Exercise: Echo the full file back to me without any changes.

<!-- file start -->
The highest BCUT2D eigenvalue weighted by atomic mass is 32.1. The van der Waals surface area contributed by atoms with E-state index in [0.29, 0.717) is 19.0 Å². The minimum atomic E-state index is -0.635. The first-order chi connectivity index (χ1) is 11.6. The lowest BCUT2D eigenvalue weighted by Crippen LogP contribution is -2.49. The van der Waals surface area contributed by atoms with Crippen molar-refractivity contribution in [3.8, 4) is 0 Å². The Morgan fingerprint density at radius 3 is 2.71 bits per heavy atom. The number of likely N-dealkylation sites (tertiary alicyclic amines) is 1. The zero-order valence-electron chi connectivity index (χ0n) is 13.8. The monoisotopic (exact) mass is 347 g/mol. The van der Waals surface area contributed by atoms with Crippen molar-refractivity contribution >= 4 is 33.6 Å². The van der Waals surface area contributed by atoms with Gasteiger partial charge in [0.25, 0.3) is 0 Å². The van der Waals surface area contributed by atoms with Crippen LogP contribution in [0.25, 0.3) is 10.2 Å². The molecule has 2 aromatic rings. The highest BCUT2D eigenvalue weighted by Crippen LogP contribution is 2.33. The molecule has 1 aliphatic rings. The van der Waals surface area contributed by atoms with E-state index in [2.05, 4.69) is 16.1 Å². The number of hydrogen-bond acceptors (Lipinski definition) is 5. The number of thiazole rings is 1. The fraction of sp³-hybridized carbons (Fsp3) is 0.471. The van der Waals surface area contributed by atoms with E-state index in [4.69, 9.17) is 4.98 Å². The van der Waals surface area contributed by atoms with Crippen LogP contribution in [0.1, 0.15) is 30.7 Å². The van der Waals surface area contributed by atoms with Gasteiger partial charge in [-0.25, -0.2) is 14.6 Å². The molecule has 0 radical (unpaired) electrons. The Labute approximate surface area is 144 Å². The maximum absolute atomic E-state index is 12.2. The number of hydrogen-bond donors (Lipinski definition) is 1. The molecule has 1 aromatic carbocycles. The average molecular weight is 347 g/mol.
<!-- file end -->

The highest BCUT2D eigenvalue weighted by atomic mass is 32.1. The van der Waals surface area contributed by atoms with E-state index in [0.29, 0.717) is 19.0 Å². The minimum atomic E-state index is -0.635. The first-order chi connectivity index (χ1) is 11.6. The lowest BCUT2D eigenvalue weighted by Crippen LogP contribution is -2.49. The van der Waals surface area contributed by atoms with Crippen molar-refractivity contribution in [3.8, 4) is 0 Å². The Morgan fingerprint density at radius 3 is 2.71 bits per heavy atom. The number of likely N-dealkylation sites (tertiary alicyclic amines) is 1. The zero-order valence-electron chi connectivity index (χ0n) is 13.8. The monoisotopic (exact) mass is 347 g/mol. The van der Waals surface area contributed by atoms with Crippen molar-refractivity contribution >= 4 is 33.6 Å². The van der Waals surface area contributed by atoms with Gasteiger partial charge in [0.25, 0.3) is 0 Å². The van der Waals surface area contributed by atoms with Crippen LogP contribution in [0.25, 0.3) is 10.2 Å². The molecule has 2 aromatic rings. The highest BCUT2D eigenvalue weighted by Crippen LogP contribution is 2.33. The molecule has 1 aliphatic rings. The van der Waals surface area contributed by atoms with E-state index in [2.05, 4.69) is 16.1 Å². The number of hydrogen-bond acceptors (Lipinski definition) is 5. The number of thiazole rings is 1. The fraction of sp³-hybridized carbons (Fsp3) is 0.471. The van der Waals surface area contributed by atoms with E-state index in [4.69, 9.17) is 4.98 Å². The van der Waals surface area contributed by atoms with Crippen LogP contribution in [0.1, 0.15) is 30.7 Å². The van der Waals surface area contributed by atoms with Gasteiger partial charge in [-0.25, -0.2) is 14.6 Å². The molecule has 0 radical (unpaired) electrons. The Labute approximate surface area is 144 Å². The maximum absolute atomic E-state index is 12.2. The number of hydrogen-bond donors (Lipinski definition) is 1. The molecule has 1 aromatic carbocycles. The average molecular weight is 347 g/mol.